Who Are We?: Theories of Human Nature by Louis P. PojmanWho Are We?: Theories of Human Nature by Louis P. Pojman

Who Are We?: Theories of Human Nature

byLouis P. Pojman

Paperback | July 26, 2005

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What is our nature? What is this enigma that we call human? Who are we? Since the dawn of human history, people have exhibited wildly contradictory qualities: good and evil, love and hate, strength and weakness, kindness and cruelty, aggressiveness and pacifism, generosity and greed, courageand cowardice. Experiencing a sense of eternity in our hearts--but at the same time confined to temporal and spatial constraints--we seek to understand ourselves, both individually and as a species. In Who Are We? Theories of Human Nature, esteemed author Louis P. Pojman seeks to find answers to these questions by exploring major theories in Western philosophy and religion, along with several traditions in Eastern thought. The most comprehensive work of its kind, the volume opens withchapters on the Hebrew/Christian view of human nature and the contrasting classical Greek theories, outlining a dichotomy between faith and reason that loosely frames the rest of the book. The following chapters cover the medieval view, Hindu and Buddhist perspectives, conservative and liberaltheories, Kant's Copernican revolution, Schopenhauer's pessimistic idealism, and Karl Marx's theory. Freud's psychoanalytic view, the existentialist perspective, the Darwinian view, and scientific materialism are also discussed. Pojman concludes with a discussion of the question of free will,ultimately asserting that each one of us must decide for ourselves who and what we are, and, based on that answer, how we shall live.
Louis P. Pojman is at United States Military Academy at West Point.
Title:Who Are We?: Theories of Human NatureFormat:PaperbackDimensions:320 pages, 5.98 × 9.09 × 0.71 inPublished:July 26, 2005Publisher:Oxford University PressLanguage:English

The following ISBNs are associated with this title:

ISBN - 10:0195179277

ISBN - 13:9780195179279

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Table of Contents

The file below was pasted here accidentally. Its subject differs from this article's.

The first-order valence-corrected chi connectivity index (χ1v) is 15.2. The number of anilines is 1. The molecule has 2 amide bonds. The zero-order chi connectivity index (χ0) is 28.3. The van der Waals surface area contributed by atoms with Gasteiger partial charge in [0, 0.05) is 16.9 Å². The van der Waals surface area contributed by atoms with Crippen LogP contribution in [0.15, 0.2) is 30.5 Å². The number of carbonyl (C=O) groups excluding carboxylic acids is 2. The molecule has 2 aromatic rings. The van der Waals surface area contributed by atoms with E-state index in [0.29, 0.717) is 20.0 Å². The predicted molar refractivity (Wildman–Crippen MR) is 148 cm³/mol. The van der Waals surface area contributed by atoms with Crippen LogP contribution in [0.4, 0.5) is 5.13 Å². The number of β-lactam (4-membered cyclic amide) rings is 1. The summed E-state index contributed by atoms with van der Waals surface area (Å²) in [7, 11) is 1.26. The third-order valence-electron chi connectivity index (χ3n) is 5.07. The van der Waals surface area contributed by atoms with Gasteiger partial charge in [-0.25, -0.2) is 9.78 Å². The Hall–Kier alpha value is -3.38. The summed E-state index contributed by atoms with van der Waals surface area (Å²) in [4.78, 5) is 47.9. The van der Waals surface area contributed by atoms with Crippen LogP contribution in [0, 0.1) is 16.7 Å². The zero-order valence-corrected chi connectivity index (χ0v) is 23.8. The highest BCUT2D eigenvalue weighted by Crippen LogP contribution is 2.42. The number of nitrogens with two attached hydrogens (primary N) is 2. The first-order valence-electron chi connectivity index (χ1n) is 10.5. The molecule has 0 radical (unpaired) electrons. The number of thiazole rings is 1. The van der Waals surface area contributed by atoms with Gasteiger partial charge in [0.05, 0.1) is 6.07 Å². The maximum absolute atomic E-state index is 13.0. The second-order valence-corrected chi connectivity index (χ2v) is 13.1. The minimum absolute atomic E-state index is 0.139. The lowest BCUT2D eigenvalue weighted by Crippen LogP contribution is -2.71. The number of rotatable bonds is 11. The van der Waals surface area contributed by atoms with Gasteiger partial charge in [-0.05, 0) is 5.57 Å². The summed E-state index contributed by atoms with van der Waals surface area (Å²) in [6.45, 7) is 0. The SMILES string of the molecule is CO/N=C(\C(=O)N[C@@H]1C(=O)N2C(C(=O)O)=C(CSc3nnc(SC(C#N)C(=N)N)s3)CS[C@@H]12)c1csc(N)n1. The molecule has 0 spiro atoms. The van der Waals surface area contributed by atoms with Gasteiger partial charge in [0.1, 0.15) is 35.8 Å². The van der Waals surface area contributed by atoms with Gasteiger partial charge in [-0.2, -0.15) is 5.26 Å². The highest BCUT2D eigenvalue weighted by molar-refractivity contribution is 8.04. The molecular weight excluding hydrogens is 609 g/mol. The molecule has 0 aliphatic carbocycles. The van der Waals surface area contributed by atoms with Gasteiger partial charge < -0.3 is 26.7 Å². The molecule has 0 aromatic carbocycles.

PrefaceIntroduction1. The Biblical Views of Human Nature: Judaism and ChristianityThe Hebrew Bible (Old Testament)The Concept of Human Nature: Rules for Successful Living: The Prophets' Message: Summary for Hebrew Bible: The New TestamentChrist and the Concept of Human Nature: Jesus' Radical Message: Humanity is Made to Love: Paul's Vision of Human Nature: Justice and Responsibility (Mt. 25:14-30): Summary for New Testament: 2. The Greek Tradition on Human Nature: The Sophists and SocratesThe Rise of the SophistsSocrates' Simple Moralist View of Human Nature: Knowledge Is VirtueSocrates' Moral Philosophy: Virtue Is KnowledgeSummary3. Plato's Theory of Human NatureThe Theory of FormsPlato's Theory of Recollection and A Priori KnowledgeThe Ascent to KnowledgeJustice and Human NatureThe Allegory of the Cave and the Meaning of LifeSummary4. Aristotle's Theory of Human NatureIntroductionPlato and AristotleThe Nature of EthicsA Political PersonThe Functionalist Account of Human NatureWhat is the Good Life?The Ideal Type of HumanSummary5. St. Augustine's Theory of Human NatureAugustine's Life and Early ThoughtEvil and the Free Will DefenseAugustine's Doctrine of Love as the Essence of Religion and EthicsThe Doctrine of the Great Chain of BeingSummary6. The Hindu and Buddhist Theories of Human NatureHinduismHistory and Main Ideas: Metaphysics: Epistemology: Theory of Human Nature: Morality, Dharma, and the Caste System: Bhagavad Gita: Conclusion to Hinduism: BuddhismLife of Buddha: Buddha's Teachings: The Four Noble Truths: Conclusion to Buddhism: 7. Classical Conservative and Liberal Theories of Human Nature: Hobbes and RousseauThomas Hobbes: A Conservative Theory of Human NatureIntroduction: Hobbes' Account of Human Nature: Humans as Machines: Hobbes' Account of Morality: The State of Nature: Conclusion to Hobbes: Jean Jacques Rousseau: A Liberal Theory of Human NatureIntroduction: Human Nature Is Good: The Social Contract: The Noble Savage and EmileConclusion to Rousseau: Summary: A Comparison Between Conservative and Liberal Perspectives8. Immanuel Kant's Copernican RevolutionThe Kantian Epistemic RevolutionKant's Moral Theory: The Categorical ImperativeKant's Transcendental Apperception: The Elusive Self: Freedom of the Will: On God and Immortality: Summary9. Arthur Schopenhauer's Pessimistic IdealismIntroductionThe World as IdeaThe Will to LiveSalvation from the Sufferings of ExistenceMoralitySchopenhauer, Sex, and PsychoanalysisSummary10. Karl Marx's Theory of Human NatureIntroductionTen Marxist ThesesSecularity and ReligionA Manifesto for a Revolutionary ProgramConclusionSummary11. Sigmund Freud's Theory of Human Nature: Pansexuality and PsychoanalysisIntroductionThe Trinity of PersonalityId: Ego: Superego: SexualityConsciousness and the UnconsciousDreams as Wish Fulfillment: ReligionCivilization and Its DiscontentsRival Psychoanalytic TheoriesSummary12. The Existentialist Theory of Human Nature: Kierkegaard, Nietzsche, and SartreIntroductionThree Theses of ExistentialismAn Assessment of ExistentialismSummary13. The Darwinian Theory of Human NatureIntroduction: The Shaking of the FoundationsDarwinian EvolutionEvolution and EvilSocial Darwinism and SociobiologyEvolution and EthicsSummary14. Human Nature in Contemporary Theories of the MindDualistic InteractionismThe Classical Dualist Theory: A Critique of Dualistic Interactionism: MaterialismFunctionalism and Biological NaturalismDualism RevisitedSummary15. The Paradox of Human Nature: Are We Free?Free Will and DeterminismLibertarianismThe Argument from Deliberation: The Determinist's Objection to the Argument from Deliberation: The Libertarian Counterresponse: Agent Causation: Objection to Arguments from Introspection: The Argument from Quantum Physics (A Peephole of Free Will): The Argument from Moral Responsibility: Metaphysical CompatibilismSummaryConclusionWhat Is The Truth About Human Nature?Do We Have Free Will or Are We Wholly Determined by Antecedent Causes?What Is Our Telos or Destiny?What Can We Know?How Shall We Live?How Are the Two Sexes Related?What Is More Fundamental, the Individual or the Group?What Are Our Obligations to Others and How Far Do Our Ethical Obligations Extend?Glossary: Index: